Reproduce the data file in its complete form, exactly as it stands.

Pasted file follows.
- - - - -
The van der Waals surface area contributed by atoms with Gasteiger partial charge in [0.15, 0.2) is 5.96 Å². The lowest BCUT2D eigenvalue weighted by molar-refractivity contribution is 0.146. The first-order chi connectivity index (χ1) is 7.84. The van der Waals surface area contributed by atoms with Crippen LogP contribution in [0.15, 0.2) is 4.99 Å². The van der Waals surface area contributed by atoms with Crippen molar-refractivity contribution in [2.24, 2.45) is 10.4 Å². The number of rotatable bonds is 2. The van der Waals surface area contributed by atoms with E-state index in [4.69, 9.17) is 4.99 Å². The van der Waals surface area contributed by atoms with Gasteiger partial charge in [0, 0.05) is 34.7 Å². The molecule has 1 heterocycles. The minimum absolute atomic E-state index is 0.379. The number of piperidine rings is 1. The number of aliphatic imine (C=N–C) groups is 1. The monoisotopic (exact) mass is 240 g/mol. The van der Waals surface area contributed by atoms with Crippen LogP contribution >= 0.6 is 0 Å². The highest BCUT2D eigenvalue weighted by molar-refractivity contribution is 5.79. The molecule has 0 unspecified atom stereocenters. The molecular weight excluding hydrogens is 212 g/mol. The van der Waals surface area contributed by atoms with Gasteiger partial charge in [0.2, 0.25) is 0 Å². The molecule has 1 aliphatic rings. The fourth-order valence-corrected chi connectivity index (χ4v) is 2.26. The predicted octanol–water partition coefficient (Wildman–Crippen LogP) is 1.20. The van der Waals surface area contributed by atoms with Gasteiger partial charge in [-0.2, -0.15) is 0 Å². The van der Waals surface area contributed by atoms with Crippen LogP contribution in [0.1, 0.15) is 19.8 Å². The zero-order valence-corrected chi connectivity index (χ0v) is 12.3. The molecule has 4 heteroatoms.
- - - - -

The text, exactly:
The van der Waals surface area contributed by atoms with Gasteiger partial charge in [0.15, 0.2) is 5.96 Å². The lowest BCUT2D eigenvalue weighted by molar-refractivity contribution is 0.146. The first-order chi connectivity index (χ1) is 7.84. The van der Waals surface area contributed by atoms with Crippen LogP contribution in [0.15, 0.2) is 4.99 Å². The van der Waals surface area contributed by atoms with Crippen molar-refractivity contribution in [2.24, 2.45) is 10.4 Å². The number of rotatable bonds is 2. The van der Waals surface area contributed by atoms with E-state index in [4.69, 9.17) is 4.99 Å². The van der Waals surface area contributed by atoms with Gasteiger partial charge in [0, 0.05) is 34.7 Å². The molecule has 1 heterocycles. The minimum absolute atomic E-state index is 0.379. The number of piperidine rings is 1. The number of aliphatic imine (C=N–C) groups is 1. The monoisotopic (exact) mass is 240 g/mol. The van der Waals surface area contributed by atoms with Crippen LogP contribution >= 0.6 is 0 Å². The highest BCUT2D eigenvalue weighted by molar-refractivity contribution is 5.79. The molecule has 0 unspecified atom stereocenters. The molecular weight excluding hydrogens is 212 g/mol. The van der Waals surface area contributed by atoms with Gasteiger partial charge in [0.2, 0.25) is 0 Å². The molecule has 1 aliphatic rings. The fourth-order valence-corrected chi connectivity index (χ4v) is 2.26. The predicted octanol–water partition coefficient (Wildman–Crippen LogP) is 1.20. The van der Waals surface area contributed by atoms with Gasteiger partial charge in [-0.2, -0.15) is 0 Å². The van der Waals surface area contributed by atoms with Crippen LogP contribution in [0.1, 0.15) is 19.8 Å². The zero-order valence-corrected chi connectivity index (χ0v) is 12.3. The molecule has 4 heteroatoms.